In April 1868, the new regime issued the “Charter Oath,” outlining the ways Japan’s political and economic life would be reformed. It called for representative assemblies, an end to “evil” practices of the past such as class discrimination and restrictions on choice of employment, and an openness to foreign cultures and technologies.

After mopping up the rebellious remnants of the old shogunate, Emperor Meiji settled into his role as supreme spiritual leader of the Japanese, leaving his ministers to govern the country in his name. One of them, Mori Arinori, played a key role in liberalizing Japan. I regard Arinori as “the Tocqueville of Japan” for his extensive travels and keen observations about America.

The Meiji administration inherited the immediate challenge of a raging price inflation brought on by the previous government’s debasement of coinage. The oval-shaped koban, once almost pure gold, was so debauched that merchants preferred to use old counterfeits of it instead of the newer, debased issues. In 1871, the New Currency Act was passed which introduced the yen as the country’s medium of exchange and tied it firmly to gold. Silver served as subsidiary coinage.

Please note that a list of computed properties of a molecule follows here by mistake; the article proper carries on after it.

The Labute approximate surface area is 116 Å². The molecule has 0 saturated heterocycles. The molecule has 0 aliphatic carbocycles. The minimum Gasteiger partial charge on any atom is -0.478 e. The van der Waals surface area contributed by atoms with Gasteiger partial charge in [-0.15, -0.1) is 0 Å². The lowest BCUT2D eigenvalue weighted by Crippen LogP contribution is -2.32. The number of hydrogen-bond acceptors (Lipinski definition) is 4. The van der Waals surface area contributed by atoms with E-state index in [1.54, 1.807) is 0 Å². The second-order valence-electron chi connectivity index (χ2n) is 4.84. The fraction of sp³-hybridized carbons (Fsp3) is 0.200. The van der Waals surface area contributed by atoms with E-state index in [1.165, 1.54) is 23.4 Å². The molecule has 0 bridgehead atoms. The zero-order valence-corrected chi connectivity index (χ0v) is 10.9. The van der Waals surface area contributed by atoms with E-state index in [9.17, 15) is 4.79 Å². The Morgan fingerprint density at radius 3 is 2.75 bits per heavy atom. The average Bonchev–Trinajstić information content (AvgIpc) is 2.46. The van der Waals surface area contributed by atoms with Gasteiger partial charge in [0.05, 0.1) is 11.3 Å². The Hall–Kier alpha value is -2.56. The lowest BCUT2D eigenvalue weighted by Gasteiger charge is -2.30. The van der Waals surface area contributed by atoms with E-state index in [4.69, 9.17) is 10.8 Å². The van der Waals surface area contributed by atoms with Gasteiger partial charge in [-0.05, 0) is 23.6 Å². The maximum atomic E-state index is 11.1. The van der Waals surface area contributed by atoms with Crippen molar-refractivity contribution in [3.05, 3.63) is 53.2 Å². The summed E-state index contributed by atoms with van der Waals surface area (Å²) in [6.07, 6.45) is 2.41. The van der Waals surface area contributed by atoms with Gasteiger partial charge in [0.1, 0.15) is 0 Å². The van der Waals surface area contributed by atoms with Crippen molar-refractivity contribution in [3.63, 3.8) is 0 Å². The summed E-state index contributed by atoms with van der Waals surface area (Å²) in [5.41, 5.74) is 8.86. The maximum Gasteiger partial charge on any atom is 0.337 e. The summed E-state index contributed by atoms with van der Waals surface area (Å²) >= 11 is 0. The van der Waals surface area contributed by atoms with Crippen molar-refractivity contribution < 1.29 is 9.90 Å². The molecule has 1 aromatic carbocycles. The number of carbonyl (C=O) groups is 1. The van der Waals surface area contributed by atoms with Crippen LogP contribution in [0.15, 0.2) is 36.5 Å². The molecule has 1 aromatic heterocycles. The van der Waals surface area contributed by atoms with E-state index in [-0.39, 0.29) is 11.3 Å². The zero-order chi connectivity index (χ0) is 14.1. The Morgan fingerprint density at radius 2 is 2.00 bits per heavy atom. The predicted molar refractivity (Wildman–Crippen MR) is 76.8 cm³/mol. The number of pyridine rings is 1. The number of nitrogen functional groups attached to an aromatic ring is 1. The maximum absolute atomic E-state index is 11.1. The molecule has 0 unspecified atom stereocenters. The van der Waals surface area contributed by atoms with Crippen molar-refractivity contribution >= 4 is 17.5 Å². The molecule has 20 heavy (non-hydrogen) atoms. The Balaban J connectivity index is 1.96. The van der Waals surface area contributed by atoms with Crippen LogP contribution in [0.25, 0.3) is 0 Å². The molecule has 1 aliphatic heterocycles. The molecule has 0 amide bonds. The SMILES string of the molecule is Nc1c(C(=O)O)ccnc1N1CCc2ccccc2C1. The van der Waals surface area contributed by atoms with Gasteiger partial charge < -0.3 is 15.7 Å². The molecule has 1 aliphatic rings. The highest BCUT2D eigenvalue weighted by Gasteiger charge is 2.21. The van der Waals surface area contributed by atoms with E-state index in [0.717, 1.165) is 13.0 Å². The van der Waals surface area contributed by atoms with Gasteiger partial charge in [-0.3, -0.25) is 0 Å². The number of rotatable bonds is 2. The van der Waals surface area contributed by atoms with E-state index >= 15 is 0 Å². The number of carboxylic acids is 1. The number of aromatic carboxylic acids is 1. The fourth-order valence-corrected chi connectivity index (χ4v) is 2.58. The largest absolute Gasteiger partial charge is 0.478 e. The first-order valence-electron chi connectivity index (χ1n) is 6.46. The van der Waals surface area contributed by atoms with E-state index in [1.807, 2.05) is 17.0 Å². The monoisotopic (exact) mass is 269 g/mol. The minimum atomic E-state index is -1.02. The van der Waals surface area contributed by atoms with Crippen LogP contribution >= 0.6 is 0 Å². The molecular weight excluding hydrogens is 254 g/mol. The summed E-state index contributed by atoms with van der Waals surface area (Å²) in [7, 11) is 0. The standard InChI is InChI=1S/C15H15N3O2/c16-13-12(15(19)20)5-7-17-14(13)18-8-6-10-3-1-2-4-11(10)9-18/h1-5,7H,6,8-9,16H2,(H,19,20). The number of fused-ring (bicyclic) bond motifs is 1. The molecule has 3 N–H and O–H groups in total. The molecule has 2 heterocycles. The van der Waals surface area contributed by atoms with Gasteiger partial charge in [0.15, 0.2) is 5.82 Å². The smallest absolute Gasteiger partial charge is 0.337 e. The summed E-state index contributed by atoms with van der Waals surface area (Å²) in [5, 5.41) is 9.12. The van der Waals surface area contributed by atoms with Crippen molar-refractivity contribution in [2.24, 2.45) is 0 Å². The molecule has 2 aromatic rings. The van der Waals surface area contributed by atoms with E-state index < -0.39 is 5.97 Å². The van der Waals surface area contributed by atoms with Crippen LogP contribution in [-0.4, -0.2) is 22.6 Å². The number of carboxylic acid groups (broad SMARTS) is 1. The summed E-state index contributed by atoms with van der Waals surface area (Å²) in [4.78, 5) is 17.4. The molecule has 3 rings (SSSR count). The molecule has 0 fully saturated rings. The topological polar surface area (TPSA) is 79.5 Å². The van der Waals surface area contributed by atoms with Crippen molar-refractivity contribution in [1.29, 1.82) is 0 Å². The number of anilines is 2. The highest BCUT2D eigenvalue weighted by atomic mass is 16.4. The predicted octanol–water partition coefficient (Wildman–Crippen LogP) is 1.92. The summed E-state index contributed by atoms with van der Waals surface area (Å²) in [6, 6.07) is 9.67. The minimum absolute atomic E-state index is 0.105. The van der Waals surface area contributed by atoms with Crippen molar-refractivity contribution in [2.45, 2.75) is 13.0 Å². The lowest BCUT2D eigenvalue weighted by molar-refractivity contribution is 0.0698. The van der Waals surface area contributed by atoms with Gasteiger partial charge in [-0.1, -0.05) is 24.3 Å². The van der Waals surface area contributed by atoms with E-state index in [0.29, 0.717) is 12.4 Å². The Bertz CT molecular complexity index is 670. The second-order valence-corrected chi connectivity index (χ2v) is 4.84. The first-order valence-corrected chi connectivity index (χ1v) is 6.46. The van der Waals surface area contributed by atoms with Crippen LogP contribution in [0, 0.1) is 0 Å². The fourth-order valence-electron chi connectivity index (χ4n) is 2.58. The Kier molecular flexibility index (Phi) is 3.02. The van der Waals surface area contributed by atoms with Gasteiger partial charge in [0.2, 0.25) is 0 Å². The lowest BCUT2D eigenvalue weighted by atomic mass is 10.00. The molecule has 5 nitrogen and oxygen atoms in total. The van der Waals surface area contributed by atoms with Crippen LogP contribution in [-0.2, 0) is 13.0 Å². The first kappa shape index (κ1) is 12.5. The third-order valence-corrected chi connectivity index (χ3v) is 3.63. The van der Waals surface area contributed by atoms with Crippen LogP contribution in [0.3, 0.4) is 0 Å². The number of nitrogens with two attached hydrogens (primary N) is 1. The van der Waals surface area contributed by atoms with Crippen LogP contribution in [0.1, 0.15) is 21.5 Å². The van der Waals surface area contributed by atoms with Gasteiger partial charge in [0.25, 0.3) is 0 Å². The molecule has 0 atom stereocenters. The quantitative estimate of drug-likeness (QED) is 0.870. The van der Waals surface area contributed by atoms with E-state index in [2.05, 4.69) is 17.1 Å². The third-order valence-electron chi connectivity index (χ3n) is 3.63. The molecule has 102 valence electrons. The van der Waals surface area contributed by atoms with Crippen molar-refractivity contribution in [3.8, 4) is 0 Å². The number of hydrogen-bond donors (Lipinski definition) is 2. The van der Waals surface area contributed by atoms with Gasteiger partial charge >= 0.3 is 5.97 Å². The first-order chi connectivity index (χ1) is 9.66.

A sounder currency brought stability to the monetary system and helped build the foundation for remarkable economic progress. Other important reforms also boosted growth and confidence in a new Japan. Bureaucratic barriers to commerce were streamlined, and an independent judiciary established. Citizens were granted freedom of movement within the country.

The new openness to the world resulted in Japanese studying abroad and foreigners investing in Japan. British capital, for instance, helped the Japanese build important railway lines between Tokyo and Kyoto and from those cities to major ports in the 1870s. The new environment encouraged the Japanese people themselves to save and invest as well.

For centuries, the warrior class (the samurai) were renowned for their skill, discipline, and courage in battle. They could also be brutal and loyal to powerful, local landowners. Numbering nearly two million by the late 1860s, the samurai represented competing power centers to the Meiji government. To ensure that the country wouldn’t disintegrate into chaos or military rule, the emperor took the extraordinary step of abolishing the samurai by edict. Some were incorporated into the new national army, while others found employment in business and various professions. Carrying a samurai sword was officially banned in 1876.

In 1889, the Meiji Constitution took effect. It created a legislature called the Imperial Diet, consisting of a House of Representatives and a House of Peers (similar to Britain’s House of Lords). Political parties emerged, though the ultimate supremacy of the emperor, at least on paper, was not seriously questioned. This nonetheless was Japan’s first experience with popularly elected representatives. The Constitution lasted until 1947, when American occupation led to a new one devised under the supervision of General Douglas MacArthur.